A Sodium-Translocating Module Linking Succinate Production to Formation of Membrane Potential in Prevotella bryantii

    No full text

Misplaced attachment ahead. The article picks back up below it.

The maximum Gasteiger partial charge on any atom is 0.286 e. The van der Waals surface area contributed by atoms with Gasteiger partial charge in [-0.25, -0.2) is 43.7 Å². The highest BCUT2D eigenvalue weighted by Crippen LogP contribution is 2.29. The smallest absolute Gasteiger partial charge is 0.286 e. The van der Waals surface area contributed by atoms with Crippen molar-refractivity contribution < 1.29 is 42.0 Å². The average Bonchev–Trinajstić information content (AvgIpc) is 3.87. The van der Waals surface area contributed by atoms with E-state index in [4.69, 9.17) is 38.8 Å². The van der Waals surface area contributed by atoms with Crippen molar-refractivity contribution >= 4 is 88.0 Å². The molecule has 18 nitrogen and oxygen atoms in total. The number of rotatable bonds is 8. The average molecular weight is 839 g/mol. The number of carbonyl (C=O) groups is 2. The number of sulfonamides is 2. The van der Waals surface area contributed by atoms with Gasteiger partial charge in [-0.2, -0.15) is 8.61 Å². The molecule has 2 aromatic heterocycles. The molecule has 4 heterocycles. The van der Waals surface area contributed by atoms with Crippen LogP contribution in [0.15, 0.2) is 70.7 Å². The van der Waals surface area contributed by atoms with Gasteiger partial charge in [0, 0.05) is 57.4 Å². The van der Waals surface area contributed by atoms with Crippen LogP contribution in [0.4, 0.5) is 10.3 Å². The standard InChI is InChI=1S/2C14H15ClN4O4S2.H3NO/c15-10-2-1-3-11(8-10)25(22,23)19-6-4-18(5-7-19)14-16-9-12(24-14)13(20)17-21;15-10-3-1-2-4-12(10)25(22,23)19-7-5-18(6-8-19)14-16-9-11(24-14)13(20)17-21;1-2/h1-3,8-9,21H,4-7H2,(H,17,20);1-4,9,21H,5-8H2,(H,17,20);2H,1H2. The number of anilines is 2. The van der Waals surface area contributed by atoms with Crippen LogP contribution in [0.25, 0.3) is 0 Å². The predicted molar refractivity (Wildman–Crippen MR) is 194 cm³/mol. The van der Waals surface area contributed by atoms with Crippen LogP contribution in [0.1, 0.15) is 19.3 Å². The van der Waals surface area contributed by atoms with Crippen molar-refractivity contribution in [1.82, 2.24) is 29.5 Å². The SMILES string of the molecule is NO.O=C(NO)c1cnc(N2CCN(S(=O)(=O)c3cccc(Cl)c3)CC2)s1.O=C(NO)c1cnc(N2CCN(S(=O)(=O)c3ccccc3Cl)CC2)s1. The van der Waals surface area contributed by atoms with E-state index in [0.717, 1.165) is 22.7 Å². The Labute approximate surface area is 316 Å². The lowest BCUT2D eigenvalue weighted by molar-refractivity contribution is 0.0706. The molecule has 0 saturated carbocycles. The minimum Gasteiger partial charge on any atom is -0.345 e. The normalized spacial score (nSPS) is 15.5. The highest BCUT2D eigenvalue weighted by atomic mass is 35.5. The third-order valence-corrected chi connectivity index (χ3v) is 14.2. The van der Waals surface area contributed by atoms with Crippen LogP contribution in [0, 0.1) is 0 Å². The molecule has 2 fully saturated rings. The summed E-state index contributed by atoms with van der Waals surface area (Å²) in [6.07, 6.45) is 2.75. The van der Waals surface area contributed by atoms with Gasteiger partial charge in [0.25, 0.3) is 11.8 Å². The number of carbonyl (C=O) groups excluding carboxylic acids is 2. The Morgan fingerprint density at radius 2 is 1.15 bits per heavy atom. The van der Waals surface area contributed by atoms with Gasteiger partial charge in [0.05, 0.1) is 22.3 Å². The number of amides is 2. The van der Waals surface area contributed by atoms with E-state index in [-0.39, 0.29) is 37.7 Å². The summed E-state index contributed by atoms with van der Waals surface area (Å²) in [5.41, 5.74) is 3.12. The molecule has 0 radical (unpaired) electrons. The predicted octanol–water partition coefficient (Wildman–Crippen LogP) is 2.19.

Ruminants such as cattle and sheep depend on the breakdown of carbohydrates from plant-based feedstuff which is accomplished by the microbial community in the rumen. Roughly 40% of the rumen microbiota belong to the family of which ferment sugars to organic acids such as acetate, propionate as well as succinate. These substrates are important nutrients for the ruminant. In a metaproteome analysis of the rumen of cattle, proteins that are homologous to the Na -translocating NADH:quinone oxidoreductase (NQR) and the quinone:fumarate reductase (QFR) were identified in different species. Here we show that fumarate reduction to succinate in anaerobically growing is coupled to chemiosmotic energy conservation by a supercomplex composed of NQR and QFR. This odium-translocating ADH:umarate oxidoeductase (SNFR) supercomplex was enriched by BN-PAGE and characterized by in-gel enzyme activity staining and mass spectrometry. High NADH oxidation (850 nmol min mg), quinone reduction (490 nmol min mg) and fumarate reduction (1200 nmol min mg) activities, together with high expression levels, demonstrate that SNFR represents a charge-separating unit in . Absorption spectroscopy of SNFR exposed to different substrates revealed intramolecular electron transfer from the FAD cofactor in NQR to heme cofactors in QFR. SNFR catalyzed the stoichiometric conversion of NADH and fumarate to NAD and succinate. We propose that the regeneration of NAD in is intimately linked to the build-up of an electrochemical gradient which powers ATP synthesis by electron transport phosphorylation. Feeding strategies for ruminants are designed to optimize nutrient efficiency for animals and to prevent energy losses like enhanced methane production. Key to this are the fermentative reactions of the rumen microbiota, dominated by sp. We show that succinate formation by is coupled to NADH oxidation and sodium-gradient formation by a newly described supercomplex consisting of Na-translocating NADH:quinone oxidoreductase (NQR) and fumarate reductase (QFR), representing the odium-translocating ADH:umarate oxidoeductase (SNFR) supercomplex. SNFR is the major charge-separating module, generating an electrochemical sodium gradient in . Our findings offer clues to the observation that use of fumarate as feed additive does not significantly increase succinate production, or decrease methanogenesis, by the microbial community in the rumen